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Ameen v. South Carolina Department of Corrections

United States District Court, D. South Carolina, Beaufort Division

June 6, 2016

Kojo Soweto Ameen, Plaintiff,
v.
South Carolina Department of Corrections; Warden Bush; Warden Deen; Warden Nolan, Defendants.

          ORDER

          MICHELLE CHILDS, District Judge.

         Plaintiff Kojo Soweto Ameen ("Plaintiff"), proceeding pro se and in forma pauperis, brings this action seeking relief pursuant to 42 U.S.C. § 1983. (ECF No. 1.) This matter is before the court for review of the Magistrate Judge's Report and Recommendation ("Report") (ECF No. 22), filed May 27, 2015, recommending that Plaintiff's Complaint (ECF No. 1) be dismissed without prejudice and without issuance and service of process. For the reasons below, the court ADOPTS the Magistrate Judge's Report (ECF No. 22) and DISMISSES Plaintiff's Complaint (ECF No. 1).

         I. FACTUAL AND PROCEDURAL BACKGROUND

         On November 14, 2014, Plaintiff filed an action against the South Carolina Department of Corrections, Warden Bush, Warden Deen, and Warden Nolan ("Defendants") alleging that second hand smoke attributed to him testing positive for tetrahydrocannabinol ("THC"), which reduced the likelihood of being granted parole. (ECF No. 22.) Plaintiff requested that the court order South Carolina Department of Corrections ("SCDC") to acknowledge that Lee Correctional Institution is a smoke free environment thereby making a positive result from second hand smoke impossible. ( Id. at 2-3.)

         II. LEGAL STANDARD

         The Magistrate Judge's Report is made in accordance with 28 U.S.C. § 636(b)(1) and Local Civil Rule 73.02 for the District of South Carolina. The Magistrate Judge makes only a recommendation to this court, which has no presumptive weight. The responsibility to make a final determination remains with this court. See Mathews v. Weber, 423 U.S. 261, 270-71 (1976). The court reviews de novo only those portions of a magistrate judge's report and recommendation to which specific objections are filed, and reviews those portions which are not objected to - including those portions to which only "general and conclusory" objections have been made - for clear error. See Diamond v. Colonial Life & Acc. Ins. Co., 416 F.3d 310, 315 (4th Cir. 2005); Camby v. Davis, 718 F.2d 198, 200 (4th Cir. 1983); Orpiano v. Johnson, 687 F2.d 44, 47 (4th Cir. 1982). The court may accept, reject, or modify, in whole or in part, the recommendation of the magistrate judge or recommit the matter with instructions. See 28 U.S.C. § 636(b)(1).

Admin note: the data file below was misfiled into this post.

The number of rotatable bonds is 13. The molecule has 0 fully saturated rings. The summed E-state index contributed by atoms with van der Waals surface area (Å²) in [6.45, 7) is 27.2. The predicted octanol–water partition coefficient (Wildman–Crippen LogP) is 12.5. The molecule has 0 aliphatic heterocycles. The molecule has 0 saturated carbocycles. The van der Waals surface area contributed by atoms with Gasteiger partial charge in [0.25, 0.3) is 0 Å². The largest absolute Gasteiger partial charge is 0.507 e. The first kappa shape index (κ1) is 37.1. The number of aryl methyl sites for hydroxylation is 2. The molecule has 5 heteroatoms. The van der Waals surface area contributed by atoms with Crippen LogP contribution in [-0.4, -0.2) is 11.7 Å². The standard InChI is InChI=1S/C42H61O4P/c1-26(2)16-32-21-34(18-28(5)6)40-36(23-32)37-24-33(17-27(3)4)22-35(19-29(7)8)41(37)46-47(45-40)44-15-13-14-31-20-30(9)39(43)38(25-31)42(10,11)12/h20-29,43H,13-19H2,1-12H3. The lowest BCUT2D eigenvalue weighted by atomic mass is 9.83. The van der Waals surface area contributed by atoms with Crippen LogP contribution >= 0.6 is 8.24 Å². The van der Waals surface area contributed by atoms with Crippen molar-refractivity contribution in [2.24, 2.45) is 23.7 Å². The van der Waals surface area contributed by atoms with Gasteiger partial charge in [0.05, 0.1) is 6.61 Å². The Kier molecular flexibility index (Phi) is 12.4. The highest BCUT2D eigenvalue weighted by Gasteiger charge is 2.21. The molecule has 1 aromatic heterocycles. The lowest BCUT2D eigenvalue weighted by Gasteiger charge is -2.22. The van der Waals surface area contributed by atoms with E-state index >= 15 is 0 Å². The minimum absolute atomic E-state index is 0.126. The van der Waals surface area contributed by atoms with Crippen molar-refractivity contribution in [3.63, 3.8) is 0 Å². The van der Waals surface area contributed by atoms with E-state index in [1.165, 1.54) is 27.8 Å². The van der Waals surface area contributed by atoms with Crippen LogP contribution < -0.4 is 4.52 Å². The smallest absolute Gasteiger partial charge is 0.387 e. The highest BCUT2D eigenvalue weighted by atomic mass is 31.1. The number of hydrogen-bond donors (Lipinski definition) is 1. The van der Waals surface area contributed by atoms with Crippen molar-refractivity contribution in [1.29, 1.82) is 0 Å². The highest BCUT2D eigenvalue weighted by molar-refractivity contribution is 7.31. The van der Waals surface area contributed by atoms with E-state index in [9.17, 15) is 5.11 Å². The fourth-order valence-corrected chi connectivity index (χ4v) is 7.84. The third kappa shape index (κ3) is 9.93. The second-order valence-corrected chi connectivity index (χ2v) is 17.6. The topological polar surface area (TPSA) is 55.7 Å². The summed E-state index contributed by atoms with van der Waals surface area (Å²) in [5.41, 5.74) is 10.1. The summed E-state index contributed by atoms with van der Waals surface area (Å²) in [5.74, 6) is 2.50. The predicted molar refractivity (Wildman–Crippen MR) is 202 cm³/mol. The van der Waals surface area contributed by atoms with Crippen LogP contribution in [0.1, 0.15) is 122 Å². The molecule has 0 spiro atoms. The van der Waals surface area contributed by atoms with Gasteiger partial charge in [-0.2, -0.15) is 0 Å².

III. ANALYSIS

         The Magistrate Judge determined Plaintiff's Complaint (ECF No. 1) did not sufficiently provide a basis for claims against each defendant.[1] (ECF No. 22 at 3 (citing Bell Atl. Corp. v. Twombly, 550 U.S. 544, 555 (2007)).) Moreover, Plaintiff's assertion that SCDC does not follow administrative policies is not alone actionable under § 1983. ( Id. at 7 (citing Keeler v. Pea, 782 F.Supp. 42, 44 (D.S.C. 1992)).) An order to SCDC amounts to a writ of mandamus, which the Magistrate Judge noted is "a drastic remedy which is infrequently used by federal courts, and its use is usually limited to cases where a federal court is acting in aid of its own jurisdiction." ( Id. (citing 28 U.S.C. § 1361; Gurley v. Superior Ct. of Mecklenburg Cty., 411 F.2d 586, 587-88 (4th Cir. 1969)).) Additionally, "federal courts have no general power to compel action by state officials." ( Id. at 8 (quoting Davis v. Lansing, 851 F.2d 72, 74 (2d Cir. 1988)).) Finally, Plaintiff has no constitutionally protected interest of early release on parole. ( Id. (citing Greenholtz v. Inmates of Nebraska Penal & Corr. Complex, 442 U.S. 1, 7 (1979)).)

         Plaintiff filed objections ("Objection") to the Magistrate Judge's Report and Recommendation on July 15, 2015 (ECF No. 24.) Plaintiff's Objection ( id. ) states verbatim:

Plaintiff object to SCDC Drug policy # 903 and GA-03.02 in that it discriminate against none smokers. (1) SCDC does nothing to protect nonsmokers; (2) Plaintiff are being punished for breathing second hand smoke; (3) Plaintiff also stated that smoke come through the air ventilation; (4) Plaintiff state that the warden name is conected to all SCDC policy concerning rules violation; (5) Plaintiff seek protection from the court, his last option.

         The court is not obligated to provide de novo review because Plaintiff fails to provide specific objections to the Report. (ECF No. 24 (Fed R. Civ. P. 72(b)(3) (requiring a district judge to determine de novo any part of the magistrate judge's disposition that has been properly objected to)).) Therefore, the court must "only satisfy itself that there is no clear error on the face of the record in order to accept the recommendation." Diamond v. Colonial Life & Acc. Ins. Co., 416 F.3d 310, 315 (4th Cir. 2005) (quoting an advisory committee note in Fed.R.Civ.P. 72). Upon review of the record, no clear errors were found.

         IV. CONCLUSION

         After a thorough review of the Report, the court ADOPTS the findings of the Magistrate Judge's Report (ECF No. 22) and ...


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